Assembling the team is a very important step. Experts in the areas previously highlighted should be thought of as members of a team and should meet on a regular basis with the business owner to work towards the business owner’s success. The team members and their prospective roles are presented in the above table.
No business owner wants this many primary professionals at one time; however, some are essential as part of the primary team and others will fill specific roles when and if their expertise becomes necessary. Most owners have one person that they trust to have their best interests at heart. This could be an employee, colleague, business associate, or one of the team members described above. That person should be the team leader. Some mix of other professionals can be added based on their relationship to the owner and the team leader.
The first step to succession planning requires that the business owner take an introspective look at his or her business and personal goals to determine which exit opportunity to pursue. The following tables highlights some key questions that the business owner should consider when thinking about long-term goals and priorities that will then drive the direction of the succession plan. We will all leave our business, either feet first or on our own terms.
Depending on the answers to the questions listed above, which only lists but a small sample of general questions that should be considered, the business owner generally has three exit options available: 1) sell to a third party (either a strategic or a financial buyer); 2) sell to an employee(s); or 3) transfer interests to family members. Regardless of the method of exit, the business should be in a condition which will promote the most favorable valuation. Therefore, a current valuation and an understanding of what drives value is important as a starting point.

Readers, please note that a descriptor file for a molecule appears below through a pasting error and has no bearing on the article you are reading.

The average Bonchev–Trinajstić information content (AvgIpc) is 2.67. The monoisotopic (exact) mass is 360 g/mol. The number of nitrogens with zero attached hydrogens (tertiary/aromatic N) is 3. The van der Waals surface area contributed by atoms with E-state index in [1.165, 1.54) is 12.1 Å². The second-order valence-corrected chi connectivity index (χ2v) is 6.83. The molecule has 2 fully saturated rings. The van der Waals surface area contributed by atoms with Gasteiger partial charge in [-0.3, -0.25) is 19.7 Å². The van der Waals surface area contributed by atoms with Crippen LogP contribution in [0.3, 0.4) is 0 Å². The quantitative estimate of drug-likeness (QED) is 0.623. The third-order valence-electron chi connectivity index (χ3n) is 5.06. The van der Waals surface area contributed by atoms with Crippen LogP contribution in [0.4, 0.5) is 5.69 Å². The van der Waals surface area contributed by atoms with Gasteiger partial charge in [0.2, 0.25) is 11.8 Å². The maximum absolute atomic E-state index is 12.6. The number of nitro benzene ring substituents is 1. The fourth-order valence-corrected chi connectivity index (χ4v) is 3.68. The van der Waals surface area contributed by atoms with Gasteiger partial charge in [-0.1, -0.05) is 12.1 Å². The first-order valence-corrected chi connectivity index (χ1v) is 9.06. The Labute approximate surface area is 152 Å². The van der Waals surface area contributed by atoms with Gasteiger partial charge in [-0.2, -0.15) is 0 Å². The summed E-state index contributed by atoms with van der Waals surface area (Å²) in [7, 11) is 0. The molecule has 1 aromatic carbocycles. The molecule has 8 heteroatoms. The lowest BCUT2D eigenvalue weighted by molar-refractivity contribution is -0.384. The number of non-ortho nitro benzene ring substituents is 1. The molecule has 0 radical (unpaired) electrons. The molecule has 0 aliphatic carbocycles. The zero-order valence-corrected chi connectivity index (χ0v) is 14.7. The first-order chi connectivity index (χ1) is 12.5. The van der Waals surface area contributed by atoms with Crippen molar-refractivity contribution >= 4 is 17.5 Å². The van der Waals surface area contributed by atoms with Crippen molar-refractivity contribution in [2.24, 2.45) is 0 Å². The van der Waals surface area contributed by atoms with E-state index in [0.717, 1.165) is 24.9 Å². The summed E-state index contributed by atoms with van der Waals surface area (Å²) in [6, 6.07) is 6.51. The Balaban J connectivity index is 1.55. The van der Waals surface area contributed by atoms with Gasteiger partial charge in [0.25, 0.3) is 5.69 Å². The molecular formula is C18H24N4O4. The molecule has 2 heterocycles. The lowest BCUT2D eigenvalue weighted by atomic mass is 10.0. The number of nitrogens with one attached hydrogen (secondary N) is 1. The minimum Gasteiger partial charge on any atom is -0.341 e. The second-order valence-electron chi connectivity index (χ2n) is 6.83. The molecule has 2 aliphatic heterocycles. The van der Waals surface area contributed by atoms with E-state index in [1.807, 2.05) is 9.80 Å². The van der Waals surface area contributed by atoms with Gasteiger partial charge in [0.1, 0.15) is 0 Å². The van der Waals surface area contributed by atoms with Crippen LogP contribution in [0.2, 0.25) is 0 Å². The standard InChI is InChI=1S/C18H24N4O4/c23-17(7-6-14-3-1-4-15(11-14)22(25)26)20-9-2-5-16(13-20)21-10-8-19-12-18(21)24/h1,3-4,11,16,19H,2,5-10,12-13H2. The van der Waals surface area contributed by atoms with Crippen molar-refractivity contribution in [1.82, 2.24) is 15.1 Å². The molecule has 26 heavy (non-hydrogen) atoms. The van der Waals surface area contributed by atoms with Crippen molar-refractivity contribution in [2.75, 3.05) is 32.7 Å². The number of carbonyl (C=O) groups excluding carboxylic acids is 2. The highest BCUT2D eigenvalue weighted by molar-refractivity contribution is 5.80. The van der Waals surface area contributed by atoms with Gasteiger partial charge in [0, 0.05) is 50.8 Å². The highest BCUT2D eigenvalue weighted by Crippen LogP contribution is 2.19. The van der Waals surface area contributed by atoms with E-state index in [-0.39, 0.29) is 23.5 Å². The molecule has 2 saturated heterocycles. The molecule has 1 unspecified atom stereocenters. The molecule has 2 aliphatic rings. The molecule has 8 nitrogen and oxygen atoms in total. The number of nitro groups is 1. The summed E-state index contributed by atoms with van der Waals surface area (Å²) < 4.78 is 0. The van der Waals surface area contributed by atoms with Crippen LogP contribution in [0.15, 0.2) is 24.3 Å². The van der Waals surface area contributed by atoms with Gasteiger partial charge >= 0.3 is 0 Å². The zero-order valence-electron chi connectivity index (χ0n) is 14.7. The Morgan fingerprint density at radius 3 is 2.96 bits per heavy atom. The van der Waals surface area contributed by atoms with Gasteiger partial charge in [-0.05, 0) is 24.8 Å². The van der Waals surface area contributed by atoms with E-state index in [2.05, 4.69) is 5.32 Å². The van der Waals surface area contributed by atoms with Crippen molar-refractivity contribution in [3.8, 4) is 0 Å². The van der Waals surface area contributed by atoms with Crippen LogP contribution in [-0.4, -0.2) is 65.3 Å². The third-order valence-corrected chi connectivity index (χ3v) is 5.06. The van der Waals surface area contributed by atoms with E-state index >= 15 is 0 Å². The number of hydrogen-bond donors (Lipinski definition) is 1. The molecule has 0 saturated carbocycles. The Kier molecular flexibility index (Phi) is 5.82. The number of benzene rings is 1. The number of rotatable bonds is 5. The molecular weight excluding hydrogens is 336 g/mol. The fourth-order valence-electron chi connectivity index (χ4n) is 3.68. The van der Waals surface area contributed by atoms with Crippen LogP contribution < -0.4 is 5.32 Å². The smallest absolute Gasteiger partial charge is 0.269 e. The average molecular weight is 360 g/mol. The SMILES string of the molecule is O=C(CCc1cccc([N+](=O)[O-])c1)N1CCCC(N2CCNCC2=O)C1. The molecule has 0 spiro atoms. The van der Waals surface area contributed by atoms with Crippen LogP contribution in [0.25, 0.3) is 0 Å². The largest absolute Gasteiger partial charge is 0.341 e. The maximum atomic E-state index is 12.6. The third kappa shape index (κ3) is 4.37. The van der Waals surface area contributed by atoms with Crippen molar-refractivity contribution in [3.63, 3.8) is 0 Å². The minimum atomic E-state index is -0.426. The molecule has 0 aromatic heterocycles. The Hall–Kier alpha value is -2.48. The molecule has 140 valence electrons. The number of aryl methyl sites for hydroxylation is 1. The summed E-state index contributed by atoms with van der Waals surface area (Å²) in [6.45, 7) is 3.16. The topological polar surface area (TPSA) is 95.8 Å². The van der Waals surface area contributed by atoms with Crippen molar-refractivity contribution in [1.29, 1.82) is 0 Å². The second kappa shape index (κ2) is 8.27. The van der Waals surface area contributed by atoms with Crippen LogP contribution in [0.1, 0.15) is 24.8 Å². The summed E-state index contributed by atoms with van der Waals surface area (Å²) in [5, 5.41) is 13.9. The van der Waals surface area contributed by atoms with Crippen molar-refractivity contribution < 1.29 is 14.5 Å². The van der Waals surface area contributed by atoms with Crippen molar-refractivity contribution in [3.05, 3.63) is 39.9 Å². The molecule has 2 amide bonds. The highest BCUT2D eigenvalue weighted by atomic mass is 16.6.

Understanding the Value of the Business
The business owner should have a general idea of what the business is worth. It is hard to know where you want to go if you don’t know where you are now. Importantly in this process, the business owner should understand what value drivers to focus on to maximize his or her potential value. Many times the factors that drive value are not based solely on the size of the company or its revenues (although this certainly has an impact on valuation). For instance, the following is a very basic example of two companies generating the same level of profits but with very different profit margins.